Miranda Holt completed her BSc (Honours) in Geology at the University of Alberta in 2020, where she completed research projects on the evolution of lherzolite during partial melting and Fe-Ni sulfides within the Tagish Lake meteorite, the later of which continues as part of her MSc thesis.
Under the supervision of Dr. Chris Herd at the University of Alberta, her MSc thesis will focus on determining the nature of sulfur-bearing components within the carbonaceous chondrites Tagish Lake, Aguas Zarcas, and Tarda. This study will examine the textures and chemical and S-isotopic compositions of these components, including minerals and organic matter, to determine their abundances, the temperatures and methods by which they were formed, and whether they were formed by processes occurring in the solar nebula or on the meteorite parent body. Whether certain phases may have formed systematically by the alteration of another, earlier formed component will also be determined. These conclusions may apply to other meteorites of this same type.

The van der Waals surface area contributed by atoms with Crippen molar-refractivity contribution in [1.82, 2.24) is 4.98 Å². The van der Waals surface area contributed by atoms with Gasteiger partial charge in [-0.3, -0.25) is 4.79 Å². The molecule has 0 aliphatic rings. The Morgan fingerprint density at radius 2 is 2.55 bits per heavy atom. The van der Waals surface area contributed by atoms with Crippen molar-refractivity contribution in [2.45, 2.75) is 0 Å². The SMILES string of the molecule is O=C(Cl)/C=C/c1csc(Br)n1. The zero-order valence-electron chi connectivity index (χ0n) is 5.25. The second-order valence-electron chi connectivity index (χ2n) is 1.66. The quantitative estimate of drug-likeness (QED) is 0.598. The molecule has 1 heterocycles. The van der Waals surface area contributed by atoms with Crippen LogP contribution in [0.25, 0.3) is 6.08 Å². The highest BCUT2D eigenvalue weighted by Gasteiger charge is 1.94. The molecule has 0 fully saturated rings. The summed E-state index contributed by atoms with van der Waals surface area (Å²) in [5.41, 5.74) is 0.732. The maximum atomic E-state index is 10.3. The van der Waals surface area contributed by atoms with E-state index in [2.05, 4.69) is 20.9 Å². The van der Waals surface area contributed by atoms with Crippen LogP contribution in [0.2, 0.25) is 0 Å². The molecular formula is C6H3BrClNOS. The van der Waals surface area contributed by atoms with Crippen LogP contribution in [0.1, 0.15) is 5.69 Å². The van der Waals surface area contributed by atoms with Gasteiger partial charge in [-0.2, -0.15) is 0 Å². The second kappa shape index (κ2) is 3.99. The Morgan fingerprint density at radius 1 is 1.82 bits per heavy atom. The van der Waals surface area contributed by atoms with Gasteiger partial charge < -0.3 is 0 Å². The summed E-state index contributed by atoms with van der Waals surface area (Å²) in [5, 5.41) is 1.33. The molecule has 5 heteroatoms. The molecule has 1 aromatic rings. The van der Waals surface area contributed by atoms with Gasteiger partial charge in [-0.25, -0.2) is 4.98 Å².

This study will also determine what changes have occurred to these phases since their fall, collection, storage, and various forms of invasive processing by examining fresh, pristine samples, some of which have been kept under cold conditions since their collection, and comparing the findings with those for samples that have been held at room-temperature and processed during previous studies. This will allow recommendations to be made about the proper methods of storage to limit alteration and contamination, as well as the proper order of analysis to ensure that the greatest amount of information can be extracted from the smallest possible amount of material. This is highly valuable as many samples of extra-terrestrial material are quite small.